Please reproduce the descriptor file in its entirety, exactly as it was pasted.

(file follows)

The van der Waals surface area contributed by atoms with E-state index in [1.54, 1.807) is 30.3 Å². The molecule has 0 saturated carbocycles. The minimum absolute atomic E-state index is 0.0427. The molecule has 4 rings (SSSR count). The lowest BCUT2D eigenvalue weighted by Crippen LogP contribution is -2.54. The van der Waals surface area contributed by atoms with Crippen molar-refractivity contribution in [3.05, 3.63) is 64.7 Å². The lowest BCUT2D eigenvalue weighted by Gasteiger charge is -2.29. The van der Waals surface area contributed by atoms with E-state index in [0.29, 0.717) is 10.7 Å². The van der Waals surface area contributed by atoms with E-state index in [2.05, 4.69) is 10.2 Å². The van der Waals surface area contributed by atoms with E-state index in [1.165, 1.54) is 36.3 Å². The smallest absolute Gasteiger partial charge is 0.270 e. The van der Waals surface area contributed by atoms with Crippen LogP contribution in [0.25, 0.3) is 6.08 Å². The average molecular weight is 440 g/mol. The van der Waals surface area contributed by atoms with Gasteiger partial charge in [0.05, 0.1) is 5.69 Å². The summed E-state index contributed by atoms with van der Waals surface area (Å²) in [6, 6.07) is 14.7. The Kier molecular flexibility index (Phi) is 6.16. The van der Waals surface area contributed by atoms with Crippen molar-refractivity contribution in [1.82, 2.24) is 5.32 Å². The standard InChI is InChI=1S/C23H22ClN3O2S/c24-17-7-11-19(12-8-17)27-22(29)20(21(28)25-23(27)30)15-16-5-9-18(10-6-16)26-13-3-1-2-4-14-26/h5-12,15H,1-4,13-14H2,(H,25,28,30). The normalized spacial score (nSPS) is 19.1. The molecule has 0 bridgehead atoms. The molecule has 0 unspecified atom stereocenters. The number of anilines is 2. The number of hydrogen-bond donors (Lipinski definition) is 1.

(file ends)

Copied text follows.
The van der Waals surface area contributed by atoms with E-state index in [1.54, 1.807) is 30.3 Å². The molecule has 0 saturated carbocycles. The minimum absolute atomic E-state index is 0.0427. The molecule has 4 rings (SSSR count). The lowest BCUT2D eigenvalue weighted by Crippen LogP contribution is -2.54. The van der Waals surface area contributed by atoms with Crippen molar-refractivity contribution in [3.05, 3.63) is 64.7 Å². The lowest BCUT2D eigenvalue weighted by Gasteiger charge is -2.29. The van der Waals surface area contributed by atoms with E-state index in [0.29, 0.717) is 10.7 Å². The van der Waals surface area contributed by atoms with E-state index in [2.05, 4.69) is 10.2 Å². The van der Waals surface area contributed by atoms with E-state index in [1.165, 1.54) is 36.3 Å². The smallest absolute Gasteiger partial charge is 0.270 e. The van der Waals surface area contributed by atoms with Crippen LogP contribution in [0.25, 0.3) is 6.08 Å². The average molecular weight is 440 g/mol. The van der Waals surface area contributed by atoms with Gasteiger partial charge in [0.05, 0.1) is 5.69 Å². The summed E-state index contributed by atoms with van der Waals surface area (Å²) in [6, 6.07) is 14.7. The Kier molecular flexibility index (Phi) is 6.16. The van der Waals surface area contributed by atoms with Crippen molar-refractivity contribution in [1.82, 2.24) is 5.32 Å². The standard InChI is InChI=1S/C23H22ClN3O2S/c24-17-7-11-19(12-8-17)27-22(29)20(21(28)25-23(27)30)15-16-5-9-18(10-6-16)26-13-3-1-2-4-14-26/h5-12,15H,1-4,13-14H2,(H,25,28,30). The normalized spacial score (nSPS) is 19.1. The molecule has 0 bridgehead atoms. The molecule has 0 unspecified atom stereocenters. The number of anilines is 2. The number of hydrogen-bond donors (Lipinski definition) is 1.